Kerpes, Roland; Knorr, Verena; Procopio, Susanne; Koehler, Peter; Becker, Thomas
Gluten-specific peptidase activity of barley as affected by germination and its impact on gluten degradation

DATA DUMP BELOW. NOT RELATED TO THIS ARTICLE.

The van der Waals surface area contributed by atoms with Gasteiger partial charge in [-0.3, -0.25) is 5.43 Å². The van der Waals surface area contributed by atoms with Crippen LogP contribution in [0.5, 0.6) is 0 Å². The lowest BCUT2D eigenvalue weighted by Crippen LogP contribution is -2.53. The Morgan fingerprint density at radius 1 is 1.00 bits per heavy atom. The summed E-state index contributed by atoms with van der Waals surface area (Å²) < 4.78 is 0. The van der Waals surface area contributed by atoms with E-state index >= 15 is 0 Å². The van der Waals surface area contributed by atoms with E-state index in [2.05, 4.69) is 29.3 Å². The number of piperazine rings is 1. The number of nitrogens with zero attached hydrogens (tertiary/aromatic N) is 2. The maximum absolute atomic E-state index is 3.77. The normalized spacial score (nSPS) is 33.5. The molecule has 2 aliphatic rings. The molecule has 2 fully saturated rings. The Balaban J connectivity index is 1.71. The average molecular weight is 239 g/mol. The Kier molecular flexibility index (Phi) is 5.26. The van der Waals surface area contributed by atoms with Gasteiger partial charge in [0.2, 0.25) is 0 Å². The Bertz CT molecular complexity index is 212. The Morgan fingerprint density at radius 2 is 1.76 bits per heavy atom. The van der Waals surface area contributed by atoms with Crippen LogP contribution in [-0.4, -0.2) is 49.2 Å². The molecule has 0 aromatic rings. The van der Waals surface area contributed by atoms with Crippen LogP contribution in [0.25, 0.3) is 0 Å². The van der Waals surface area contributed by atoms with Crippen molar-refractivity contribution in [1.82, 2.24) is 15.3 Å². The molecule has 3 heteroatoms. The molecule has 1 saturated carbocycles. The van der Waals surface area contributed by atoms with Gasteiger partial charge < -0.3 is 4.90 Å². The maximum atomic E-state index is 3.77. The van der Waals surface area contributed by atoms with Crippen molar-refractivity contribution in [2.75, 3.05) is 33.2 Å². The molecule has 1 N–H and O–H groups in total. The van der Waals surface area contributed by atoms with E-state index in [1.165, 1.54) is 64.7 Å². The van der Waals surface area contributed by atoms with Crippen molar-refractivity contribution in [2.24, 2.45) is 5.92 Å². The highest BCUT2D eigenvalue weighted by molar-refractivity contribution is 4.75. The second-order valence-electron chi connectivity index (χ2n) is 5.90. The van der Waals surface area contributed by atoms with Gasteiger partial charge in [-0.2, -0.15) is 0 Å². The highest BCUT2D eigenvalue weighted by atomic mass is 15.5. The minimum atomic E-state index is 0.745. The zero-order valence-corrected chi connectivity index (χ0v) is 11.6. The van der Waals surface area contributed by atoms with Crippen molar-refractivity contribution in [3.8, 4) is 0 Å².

Endogenous cereal peptidases have gained interest concerning the degradation of gluten in raw materials for the production of gluten-free beer. This study demonstrates that enzymes from barley malt are able to degrade celiac-active peptides PQPQLPYPQPQLPY (P1) and SQQQFPQPQQPFPQQP (P2). The gluten-specific peptidase activity can be significantly increased by systematic variation of the germination parameters moisture, temperature, and time. Statistical analysis using normalized, linear regression including non-linear terms showed different maxima between the substrates. Maximum peptidase activity for P1 (25.6 U/kg malt) was obtained at 48% water content, 18 °C germination temperature, and 6.6 d germination time and for P2 (8.3 U/kg) at 48%/12 °C/8d or 42%/18 °C/8d, respectively, with low correlations between the substrates (r = 0.54, α < 0.05). The degradation of hemoglobin (4567 U/kg; 45%/15 °C/4–8d), which has often been used for determination of hydrolytic activity, showed no correlation with the two peptide substrates. The degree of gluten degradation as affected by the germination time correlated significantly with both peptides (r = −0.78–0.86, α < 0.005) and to a lesser extend with hemoglobin (r = −0.67, α < 0.01). The results might help implementing gluten-specific peptidase activity of barley malt as quality parameter in the field of brewing.